A selection of maps is attached below. The following notes concern the oldest known map of the village.
The earliest map of Wold Newton found so far is in the Yarborough estate deposit in the Lincolnshire Archives, and bears the date 1772. Unless there is a map in the Willoughby estate archives in Nottingham, this seems to be the first attempt at a properly surveyed map of the parish. (It's not impossible that there is a Willoughby estate map, James Milligan-Manby has one for Thorganby, part of the same estate at one time.) The Pelham family had acquired most of the estate in 1743, and completed the purchases in 1766. The Estate accounts of 1774 show just two tenants on Wold Newton, William Gilliatt and John Parsons, so the Enclosure must have been between these dates. Gilliatt pays a much larger rent.
I believe this is probably the Estate's working map of the Enclosure of the parish, carried out privately, without an Act of Parliament, as by the 1770's they owned the complete parish, apart from the Glebe land. This is where the fields as we mostly know them today were laid out, and the markings on the map show measurements being used to calculate the area. I suspect, if more technical photography was used, there might be suggestions of some of the old field-names as detailed in the diocesan terriers of the seventeenth century, as some very faint pencil-marks on the map, rubbed out, are possibly those of the old names. In the fields around the village, Ostler Close and Farrow Yard are linked to families in the village around this time, Farrow's appearing in Welfitt mortgages as smallholders and also in the registers. Bunting Close is a name that does not re-appear.
In Squire's (William Maurice Wright's) notes on field names, written in the first half of the twentieth century, some of the old names from the terriers (which varied a bit in themselves over the years) are located. He presumably bases his allocations on family verbal history. John Parsons (effectively one of Squire's great-great-great-grandfathers) was probably a tenant on Enclosure. He or his father were tenants of the Ashby lands of the Welfitts which Pelham also bought, and John Wright, Squire's great-grandfather, married Margaret Searle whose mother was Jane Parsons, presumably she from the registers born in 1737, daughter of John and Ann Parsons. John Parsons dies in 1793, and when buried in WN, is given in the registers as a resident of Ashby, whereas when John Wright married Margaret Searle in 1788, also in WN, she is given as a resident of this parish. However, John Parsons has numerous infants buried in the parish, from the 1730's onwards, so I suspect he came to the Grange Farm after George Scrivener died, approx 1716, although he's never mentioned on any of the subsequent Welfitt's mortgages, the land always being described as that 'formerly held by Geo Scrivener'.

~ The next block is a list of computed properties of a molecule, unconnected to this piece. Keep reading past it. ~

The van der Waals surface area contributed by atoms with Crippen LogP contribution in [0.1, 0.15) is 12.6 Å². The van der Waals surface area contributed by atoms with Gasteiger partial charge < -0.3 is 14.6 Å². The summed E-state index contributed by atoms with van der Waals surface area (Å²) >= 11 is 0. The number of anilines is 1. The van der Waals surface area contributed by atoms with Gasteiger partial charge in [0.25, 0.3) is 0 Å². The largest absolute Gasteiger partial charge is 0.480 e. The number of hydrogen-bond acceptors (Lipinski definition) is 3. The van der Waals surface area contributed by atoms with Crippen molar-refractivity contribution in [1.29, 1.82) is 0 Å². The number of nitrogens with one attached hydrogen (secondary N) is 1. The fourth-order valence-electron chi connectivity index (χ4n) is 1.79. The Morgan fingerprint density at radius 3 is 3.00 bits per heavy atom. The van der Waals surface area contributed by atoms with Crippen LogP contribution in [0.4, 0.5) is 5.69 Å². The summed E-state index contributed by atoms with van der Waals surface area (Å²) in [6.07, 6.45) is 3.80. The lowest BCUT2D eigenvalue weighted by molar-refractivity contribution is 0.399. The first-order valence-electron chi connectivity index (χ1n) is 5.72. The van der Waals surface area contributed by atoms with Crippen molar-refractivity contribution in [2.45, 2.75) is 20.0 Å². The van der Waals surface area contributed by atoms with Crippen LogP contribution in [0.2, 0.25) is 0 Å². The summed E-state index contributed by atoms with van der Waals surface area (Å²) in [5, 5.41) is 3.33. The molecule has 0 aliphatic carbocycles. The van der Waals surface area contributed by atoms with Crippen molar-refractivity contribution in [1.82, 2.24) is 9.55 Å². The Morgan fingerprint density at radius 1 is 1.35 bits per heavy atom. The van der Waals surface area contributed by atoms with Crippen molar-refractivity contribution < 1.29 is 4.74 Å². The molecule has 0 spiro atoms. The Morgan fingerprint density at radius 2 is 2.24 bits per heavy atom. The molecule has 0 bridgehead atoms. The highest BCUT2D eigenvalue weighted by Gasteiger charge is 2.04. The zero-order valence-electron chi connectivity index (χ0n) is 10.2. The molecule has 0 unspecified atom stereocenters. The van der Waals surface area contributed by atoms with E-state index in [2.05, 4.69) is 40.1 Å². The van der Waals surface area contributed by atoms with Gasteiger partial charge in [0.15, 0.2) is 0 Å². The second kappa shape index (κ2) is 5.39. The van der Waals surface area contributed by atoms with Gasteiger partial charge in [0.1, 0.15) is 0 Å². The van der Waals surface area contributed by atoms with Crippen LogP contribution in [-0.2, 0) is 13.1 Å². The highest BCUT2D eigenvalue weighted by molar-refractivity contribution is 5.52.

The 1772 map has numbers marked on the fields, and letters next to the cottages. So far, a matching list of names or tenants has yet to be found. Some field names were carried on, especially on what became the North Farm, such as Slatercliffe, Tranmoor, Thorganby and Swinhope Walk, from the sixteenth century terriers. Great High Close and Little High Close are probably the 'Hy Close' given in the probate of the will of 'Squire' Welfitt in 1716. A section of what we now call Petterhills Wood is called Long Moor in 1772. (I wonder if the 'Langmore' is misplaced by Squire, as it appears in no other field surveys in between.) The pond on the east side of the Ravendale road is called “Micklemoor Well”, and the Click'em lane pond nearest Petterhills is called “Side-dike”.
The 1772 map also has a lot of little notations of numbers all over it, possibly to do with the surveying. It was obviously a working map, as the planting of Stock Furlong Close is recorded as taking place in 1809. It also shows a lot of the old track-ways, such as the path to Binbrook following the valley across our current Stackyard and Long Platt fields up towards Cold Harbour Farm, possibly the 'Bynbroke-gad' of the earlier terriers.
What is not on the 1772 map?
Any reference to Glebe land.
Any reference to the Turnpike (passed 1765), eg where was the toll-gate? Unless it's the little squiggle at the SE corner of the church yard.
A depiction of the burial mound in Swinhope Walk (dug out in 1828). Bob Dale's view is that it was nearly alongside the Click'em lane. Given that the accounts of it have it covering several acres, it might have been thought to be on the map. The below is a detail of the Swinhope Walk South field from the 1772 map, showing the faint pencil-marks of the measurements. The word “Orn” appears at the corner on the West side. Possibly “Urn”? I like the little gate-symbols that appear in each hedgerow.
There are some other sketch maps included with the 1772 map, one of the houses and roads, showing the side lanes up to the East and West fields.
There is also a sketch-map of the fields, again with areas noted in acres, roods and perches.
Other maps from a similar period, ordnance survey or similar, show lanes that don't seem to be there. An early map that does actually show the turm-pike also calls the South Farm/Grange group of buildings 'Newton Green', which doesn't occur anywhere else.